Those companies thathave engaged in active partnerships with their unions have found that suchpartnerships are a significant advantage in establishing effective trainingprograms for their unionized workers.
Employees quiteoften perceive management's unilaterally established training programs as thelatest "fad of the month" by someone in the corporate office. Theytypically believe that such training has little relevance to their work, orworse, is a disguised way to set them up for termination in order to bring inyounger, cheaper workers. On the other hand, training programs that are jointlydeveloped and implemented with unionized employees make the employees takeownership of the training. In addition, joint training programs between unionsand management are more successful in attracting government training grants thanare individual company's training programs.
HRDs should alsostrive for union cooperation because it is a more effective strategy for findingreal solutions to complicated problems. Resolving problems with both sides' needsin mind is more effective in finding solutions that works than attempting toforce solutions either side unilaterally creates in a vacuum. To put it anotherway, interest-based bargaining works better today with companies' complexproblems and more educated workforces than does traditional power bargaining.
Using aninterest-based partnership approach to bargaining, the San Francisco hotels andtheir unions created training programs to attract and retain the best workers.The Los Angeles hotels and their union cooperatively "privatized" theunion hiring hall and improved its quality. The Los Angeles Dodgers and theirunions worked together to reduce wage levels by as much as 25 percent to regainparity with their competition. Toyota and its unions at the NUMMI plantdeveloped superb employee participation systems for continually improving theirautomobiles. Ford Motor Company and its unions worked together to make Fordprobably the most productive and profitable automobile company in America.
None of this couldhave happened using power bargaining. The problems in each instance were toocomplex to resolve through confrontation. Unless both sides' needs can beanalyzed and addressed, complex problems like those listed above are seldomreally solved in negotiations and usually result in last minute, unworkablebargaining table compromises or a strike and the resulting poor morale anddesire to retaliate by the losing party.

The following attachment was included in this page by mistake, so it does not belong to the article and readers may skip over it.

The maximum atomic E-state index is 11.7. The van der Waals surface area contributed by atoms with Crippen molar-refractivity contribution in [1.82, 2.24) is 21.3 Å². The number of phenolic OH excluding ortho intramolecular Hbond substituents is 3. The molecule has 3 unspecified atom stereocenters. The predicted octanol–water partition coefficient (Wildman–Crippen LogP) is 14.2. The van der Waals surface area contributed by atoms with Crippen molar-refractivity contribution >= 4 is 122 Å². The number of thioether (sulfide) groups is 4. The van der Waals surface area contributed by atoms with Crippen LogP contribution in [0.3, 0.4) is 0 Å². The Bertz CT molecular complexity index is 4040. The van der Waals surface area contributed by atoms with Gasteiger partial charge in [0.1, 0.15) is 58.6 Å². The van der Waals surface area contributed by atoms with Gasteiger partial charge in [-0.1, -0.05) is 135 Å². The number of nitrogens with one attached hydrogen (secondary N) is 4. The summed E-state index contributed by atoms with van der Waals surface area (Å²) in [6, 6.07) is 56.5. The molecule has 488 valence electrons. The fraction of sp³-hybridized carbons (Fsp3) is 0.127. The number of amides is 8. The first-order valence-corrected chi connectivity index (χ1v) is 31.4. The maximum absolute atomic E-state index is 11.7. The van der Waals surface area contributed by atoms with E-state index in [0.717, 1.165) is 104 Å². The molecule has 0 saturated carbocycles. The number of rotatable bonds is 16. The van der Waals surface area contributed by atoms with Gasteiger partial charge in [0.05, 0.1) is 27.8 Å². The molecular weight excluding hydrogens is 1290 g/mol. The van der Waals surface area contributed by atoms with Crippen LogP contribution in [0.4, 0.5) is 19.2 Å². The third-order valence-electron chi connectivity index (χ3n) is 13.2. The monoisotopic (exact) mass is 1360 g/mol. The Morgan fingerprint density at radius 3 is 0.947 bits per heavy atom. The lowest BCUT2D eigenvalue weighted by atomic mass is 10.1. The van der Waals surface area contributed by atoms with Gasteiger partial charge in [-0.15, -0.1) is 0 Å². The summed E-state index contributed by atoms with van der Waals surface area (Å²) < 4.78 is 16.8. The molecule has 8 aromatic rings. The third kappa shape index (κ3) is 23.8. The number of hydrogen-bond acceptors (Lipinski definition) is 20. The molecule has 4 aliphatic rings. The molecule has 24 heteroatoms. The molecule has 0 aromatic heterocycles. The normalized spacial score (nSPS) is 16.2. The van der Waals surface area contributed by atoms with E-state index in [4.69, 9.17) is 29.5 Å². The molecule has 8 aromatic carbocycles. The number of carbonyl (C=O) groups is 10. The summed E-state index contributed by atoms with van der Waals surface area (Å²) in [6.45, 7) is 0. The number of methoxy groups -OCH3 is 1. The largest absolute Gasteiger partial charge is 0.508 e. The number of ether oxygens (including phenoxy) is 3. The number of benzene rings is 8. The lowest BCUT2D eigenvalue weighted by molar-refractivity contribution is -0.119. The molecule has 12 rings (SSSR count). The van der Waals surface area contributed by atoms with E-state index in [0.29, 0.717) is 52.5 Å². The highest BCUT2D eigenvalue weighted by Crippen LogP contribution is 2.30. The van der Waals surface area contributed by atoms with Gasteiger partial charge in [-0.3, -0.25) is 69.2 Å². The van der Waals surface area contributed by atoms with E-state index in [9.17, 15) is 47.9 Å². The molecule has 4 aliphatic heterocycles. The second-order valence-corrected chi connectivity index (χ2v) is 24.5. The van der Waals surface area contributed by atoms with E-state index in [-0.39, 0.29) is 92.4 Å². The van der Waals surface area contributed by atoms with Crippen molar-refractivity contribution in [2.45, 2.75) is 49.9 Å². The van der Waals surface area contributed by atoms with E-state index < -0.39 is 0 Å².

Are unionizedemployees and their representatives open to the cooperative approach advocatedhere? In my experience, I have found that they are. When approached honestly andasked to form a partnership with management to improve the workers' skills,ability, and participation, and to improve the company's viability, myexperience has been that unions are willing participants..
The AFL-CIO has formany years actively promoted labor-management partnerships between unions andmanagement as the best way to satisfy both sides' needs and to build strongunionized companies. The AFL-CIO and many of its affiliated unions take theposition today that organized labor should present management with two, and onlytwo alternatives. These are (1) an "open hand of cooperation" for realpartnerships or (2) a "closed fist" for a fight in a confrontationalrelationship. Given these two alternatives, which is more likely in a unionizedcompany to result in high morale and productivity, the ability to solve complexproblems, and adaptability to changes in the economy?
In sum, the bestHRDs strive to have their companies work cooperatively with their unions becauseit increases productivity, service, quality and morale, not because they fearunions. If HRDs want to be effective and make a difference, they should educatesenior management that this is the best way to work with unions and they shouldtrain junior management how to do so.
HRDs may have tofight an uphill battle to accomplish this, since most American companies stillfollow a confrontational and emotional approach to unions instead of a rationalone. However, I have seen many HRDs accept that challenge and successfullyeducate management to move in the partnership direction, and they have uniformlyachieved better results for their companies by doing so.